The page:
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Sunday, May 22, 2022

chasing the wind




Growing up our constant companion was our faithful kelpie, Prince. Later came Tuppence, the kitten. Loved chasing and catching a ball of wool across the carpet. Prince looked on, indulgently. Then it was Autumn in the backyard, the brilliant morning sun shining through the leaves on the old oak tree. Leaves began to fall. Tuppence chased and chased the brown leaves as the wind picked them up, and caught some. Till there were just too many. Tuppence was frantic as the leaves sailed away. Prince, on his day bed, watched this scene for a while, then yawned and took a nap. With canine wisdom of experience, Prince knew Tuppence was chasing the wind.

The philosopher of Ecclesiastes, rather pessimistically, saw life as sometimes like that. The wind blows north, the wind blows south, round and round and back again. Even the king can only do what previous kings have done. In the end, a successful man hands his wealth to someone who has not earned it. The wise and foolish end up the same way. No one remembers them. So life, according to the Philosopher’s experience, is all useless. “It is like chasing the wind.” The pressures of modern life, business stress, the pursuit of the dollar, sometimes cause us to stop and think. Is this all life means? Round and round we go and back again. And supposing we do get to the top, what then? Have we been merely chasing the wind? Jesus taught a different approach to life. “The Kingdom of God is within you”. Too profound?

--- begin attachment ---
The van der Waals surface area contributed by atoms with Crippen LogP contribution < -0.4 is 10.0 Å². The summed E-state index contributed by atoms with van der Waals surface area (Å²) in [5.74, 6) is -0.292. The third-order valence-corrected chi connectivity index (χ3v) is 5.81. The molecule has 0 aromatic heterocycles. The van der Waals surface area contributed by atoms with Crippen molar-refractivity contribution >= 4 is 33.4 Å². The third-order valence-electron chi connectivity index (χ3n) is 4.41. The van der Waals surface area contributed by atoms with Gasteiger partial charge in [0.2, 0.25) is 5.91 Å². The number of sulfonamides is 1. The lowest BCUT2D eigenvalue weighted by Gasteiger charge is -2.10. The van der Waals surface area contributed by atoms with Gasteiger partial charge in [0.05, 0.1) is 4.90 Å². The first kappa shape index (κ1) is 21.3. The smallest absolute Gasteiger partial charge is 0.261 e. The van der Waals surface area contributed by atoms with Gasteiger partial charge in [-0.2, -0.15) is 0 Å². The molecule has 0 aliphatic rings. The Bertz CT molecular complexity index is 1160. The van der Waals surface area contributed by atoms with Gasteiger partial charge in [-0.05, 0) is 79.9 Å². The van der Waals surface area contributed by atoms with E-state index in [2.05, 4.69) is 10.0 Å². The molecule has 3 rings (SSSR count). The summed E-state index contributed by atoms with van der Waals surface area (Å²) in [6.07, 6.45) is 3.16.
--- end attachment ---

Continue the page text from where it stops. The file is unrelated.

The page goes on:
To me, something of that means discovering who we are, and what we are meant to be and do, with our lives. Vocation. That was humbling. At one time I fancied being a famous cricketer or footballer. Very average at sport! Could I be a surgeon, an engineer, or an architect? School results finished that dream. And then I discovered the humanities, history and literature. Here were stories of real people, who struggled, sometimes failed, yet made something of life. It was a learning experience. I understood my journey in others, their struggles. How could I translate this into something worthwhile? To use what I had learned meaningfully with the talents I had been given. I became a teacher. A very great privilege to have in your care young lives who struggled with many of the experiences I had. And to have time to listen and share in their development.

In teaching his disciples about life’s vocation, Jesus said, “Seek you first the Kingdom of God and his righteousness and all other things will take care of themselves.” How tempting it is to try to be more than we are meant to be. To be lured by things of power, wealth and influence, beyond our reach. The cause of anxieties affecting our lives and others. It is all a question of priorities. With the courage, to accept and be, who we are meant to be.

And even if we get to the summit, like the king, and the successful man, what then? There is a price to pay when we waste life in chasing the wind.

Bill Pugh